• Assume John de Francis is correct. Then you need only ascertain what is the "main verb" and you may identify your "coverb" every time. 我用筷子吃饭。1. " 我用筷子。I use chopsticks." 2. " 我吃饭。 I eat my meal.: "main verbs" in 1. and 2. you will say are here "use" and "eat". Now, 3. "I use chopsticks to eat my meals." Identify the "main verb"! 我用筷子吃饭。 By which criteria will you rank the verbs here? Do linguists think it is not possible to do two things at the same time?
    – Pedroski
    Commented Mar 8, 2022 at 1:04
  • I think your question goes better as a comment to the answer provided below, as it references that answer directly. The answer, however, is that the coverb always precedes the main verb. 吃 is never used as a coverb to my knowledge, and it would not make any sense to say *我吃饭用筷子,unless you are topicalizing "我吃饭", in which case you would probably use a comma to separate the clauses. I am still curious (sincerely, no sarcasm), if in your estimation coverbs are something entirely made up to explain something that linguists don't understand...what is it that linguists don't understand?
    – Buddy L
    Commented Mar 8, 2022 at 15:18

John DeFrancis (1946) says "Coverbs are transitive verbs which do not stand alone but precede and are secondary to the main verb of the sentence. Some coverbs are sometimes used as full verbs. A few are never anything but coverbs. All can be translated as prepositions in English." DeFrancis

In my estimation coverbs are sometimes more like adverbs than prepositions: 我是明天去. I am tomorrow going. Here 是 behaves like an adverb meaning "really", or [emphatic].

Sometimes, they are used when we would otherwise use a normal verb in English: 我用筷子吃饭. I use chopsticks eat. English might use a preposition here: "I eat with chopsticks", or a verb: "I use chopsticks to eat".

An example of a sentence that in English would almost certainly use a preposition, but in Chinese it is clearly a verb that fills the same function: 我坐车去 = I sit/take a car to go. In English: I go by car (using a preposition, "by").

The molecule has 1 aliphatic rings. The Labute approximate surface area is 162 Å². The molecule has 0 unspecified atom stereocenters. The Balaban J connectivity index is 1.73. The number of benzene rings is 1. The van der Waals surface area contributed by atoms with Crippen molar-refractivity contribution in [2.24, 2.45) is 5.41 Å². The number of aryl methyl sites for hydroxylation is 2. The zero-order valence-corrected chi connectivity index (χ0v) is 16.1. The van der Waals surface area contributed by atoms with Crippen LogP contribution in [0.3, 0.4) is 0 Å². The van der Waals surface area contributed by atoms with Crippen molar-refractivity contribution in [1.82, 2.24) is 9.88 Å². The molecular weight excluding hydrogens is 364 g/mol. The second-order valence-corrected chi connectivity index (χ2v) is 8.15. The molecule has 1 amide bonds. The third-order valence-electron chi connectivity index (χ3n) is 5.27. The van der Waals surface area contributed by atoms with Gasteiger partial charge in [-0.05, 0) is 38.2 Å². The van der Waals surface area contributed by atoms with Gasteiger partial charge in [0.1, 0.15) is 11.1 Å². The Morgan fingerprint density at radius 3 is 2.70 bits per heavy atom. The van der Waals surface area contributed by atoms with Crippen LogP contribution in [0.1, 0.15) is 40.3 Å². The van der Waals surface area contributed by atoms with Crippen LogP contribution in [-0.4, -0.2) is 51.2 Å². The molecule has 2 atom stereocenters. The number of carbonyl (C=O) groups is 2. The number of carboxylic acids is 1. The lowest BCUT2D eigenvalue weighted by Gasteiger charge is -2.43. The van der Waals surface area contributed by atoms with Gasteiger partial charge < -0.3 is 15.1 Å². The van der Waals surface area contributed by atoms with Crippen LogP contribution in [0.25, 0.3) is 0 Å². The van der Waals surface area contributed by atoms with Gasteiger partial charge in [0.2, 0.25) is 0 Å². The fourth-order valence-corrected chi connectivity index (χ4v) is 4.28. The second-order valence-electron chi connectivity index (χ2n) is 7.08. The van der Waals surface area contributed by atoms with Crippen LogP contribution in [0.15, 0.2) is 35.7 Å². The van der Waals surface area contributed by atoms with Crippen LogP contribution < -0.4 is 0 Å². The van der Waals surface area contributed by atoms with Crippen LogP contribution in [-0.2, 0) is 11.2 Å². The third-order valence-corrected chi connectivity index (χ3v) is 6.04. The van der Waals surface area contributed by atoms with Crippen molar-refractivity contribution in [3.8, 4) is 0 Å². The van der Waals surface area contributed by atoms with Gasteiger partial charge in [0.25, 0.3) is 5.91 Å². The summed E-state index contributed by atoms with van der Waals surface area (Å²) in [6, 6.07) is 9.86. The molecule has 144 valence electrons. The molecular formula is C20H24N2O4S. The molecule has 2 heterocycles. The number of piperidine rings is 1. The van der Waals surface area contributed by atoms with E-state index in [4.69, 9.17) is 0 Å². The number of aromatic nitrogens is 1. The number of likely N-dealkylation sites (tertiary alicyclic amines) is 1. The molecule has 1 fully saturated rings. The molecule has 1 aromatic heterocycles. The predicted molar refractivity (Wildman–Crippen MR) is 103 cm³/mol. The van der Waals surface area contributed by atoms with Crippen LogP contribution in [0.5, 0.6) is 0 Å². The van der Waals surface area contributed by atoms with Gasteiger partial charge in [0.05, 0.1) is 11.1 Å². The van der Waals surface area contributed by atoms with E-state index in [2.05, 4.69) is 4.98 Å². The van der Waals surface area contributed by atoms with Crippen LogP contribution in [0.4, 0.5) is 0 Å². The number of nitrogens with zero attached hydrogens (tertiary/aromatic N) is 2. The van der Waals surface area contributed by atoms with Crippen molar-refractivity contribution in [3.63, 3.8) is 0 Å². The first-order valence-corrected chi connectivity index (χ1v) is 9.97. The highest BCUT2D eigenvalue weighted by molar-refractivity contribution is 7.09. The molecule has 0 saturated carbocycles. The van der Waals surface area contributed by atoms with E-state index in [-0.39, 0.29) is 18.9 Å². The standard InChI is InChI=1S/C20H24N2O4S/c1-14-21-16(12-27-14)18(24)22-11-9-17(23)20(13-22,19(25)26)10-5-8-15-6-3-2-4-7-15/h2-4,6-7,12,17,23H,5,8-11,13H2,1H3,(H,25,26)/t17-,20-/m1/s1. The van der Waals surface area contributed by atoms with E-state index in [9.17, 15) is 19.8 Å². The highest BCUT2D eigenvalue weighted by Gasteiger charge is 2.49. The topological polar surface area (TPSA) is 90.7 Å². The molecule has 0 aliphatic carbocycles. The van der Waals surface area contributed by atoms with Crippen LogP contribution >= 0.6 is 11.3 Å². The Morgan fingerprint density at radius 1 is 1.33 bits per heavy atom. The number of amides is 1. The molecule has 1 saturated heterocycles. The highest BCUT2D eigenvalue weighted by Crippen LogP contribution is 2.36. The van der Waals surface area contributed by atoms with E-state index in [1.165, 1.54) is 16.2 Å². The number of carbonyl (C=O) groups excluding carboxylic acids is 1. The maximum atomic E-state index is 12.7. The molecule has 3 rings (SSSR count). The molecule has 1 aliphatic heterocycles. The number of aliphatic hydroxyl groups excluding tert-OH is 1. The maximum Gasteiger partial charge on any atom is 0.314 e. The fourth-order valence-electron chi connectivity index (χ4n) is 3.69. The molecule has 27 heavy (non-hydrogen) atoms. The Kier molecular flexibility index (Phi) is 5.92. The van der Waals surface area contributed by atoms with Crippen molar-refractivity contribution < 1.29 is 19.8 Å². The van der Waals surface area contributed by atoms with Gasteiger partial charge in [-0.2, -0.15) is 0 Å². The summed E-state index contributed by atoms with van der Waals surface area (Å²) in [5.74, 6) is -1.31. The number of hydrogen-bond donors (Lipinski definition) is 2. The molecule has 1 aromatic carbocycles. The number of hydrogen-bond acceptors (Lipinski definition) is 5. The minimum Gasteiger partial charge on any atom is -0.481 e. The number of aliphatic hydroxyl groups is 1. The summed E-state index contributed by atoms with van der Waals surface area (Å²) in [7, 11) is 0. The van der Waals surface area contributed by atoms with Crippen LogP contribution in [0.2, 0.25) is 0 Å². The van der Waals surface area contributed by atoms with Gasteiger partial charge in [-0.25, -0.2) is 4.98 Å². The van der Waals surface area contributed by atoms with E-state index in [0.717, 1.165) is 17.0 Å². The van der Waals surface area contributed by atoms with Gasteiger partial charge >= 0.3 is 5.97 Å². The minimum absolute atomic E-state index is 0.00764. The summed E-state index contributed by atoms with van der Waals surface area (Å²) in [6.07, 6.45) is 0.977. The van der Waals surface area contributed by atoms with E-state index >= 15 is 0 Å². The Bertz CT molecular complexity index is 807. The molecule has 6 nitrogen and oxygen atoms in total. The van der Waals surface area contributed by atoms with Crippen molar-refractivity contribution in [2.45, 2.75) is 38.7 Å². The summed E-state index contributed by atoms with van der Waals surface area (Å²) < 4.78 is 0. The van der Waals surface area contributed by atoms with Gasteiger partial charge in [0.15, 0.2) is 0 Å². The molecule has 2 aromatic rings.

So coming to the Wikipedia sentence: 我坐飞机从上海到北京去。 I would pseudo-gloss it as follows: I sitting[on] plane move[from] Shanghai move[with the destination of]Beijing go.

坐 can be used as a verb or a coverb. It means to sit, or when its object is a mode of transportation, it means to take. It's use as a regular verb is quite intuitive: 我坐飞机 = I take a plane. However, here it is specifying the way in which the main verb of the sentence, 去, is being done, so it is considered a coverb.

从 can only be a coverb applied to verbs that involve movement, and it modifies that movement-verb to mean "move[from]". This feels very prepositiony when translated to English, as the sentence from Wikipedia demonstrates. It doesn't really feel like a verb to an English speaker. However, it behaves as one: its object is 上海.

到 can be used as a verb or a coverb. 我到了 = I have arrived. As a coverb, it is similar to 从 in that it modifies a movement-verb, but in this case it means "move[with the destination of]". Compare it to another coverb (which cannot be used as a regular verb): 往, meaning "move[in the direction of]". In my opinion the distinction between direction and intended destination is a distinction of intention, not a question of spacetime, and in the languages that I speak, no preposition would be capable of drawing this distinction.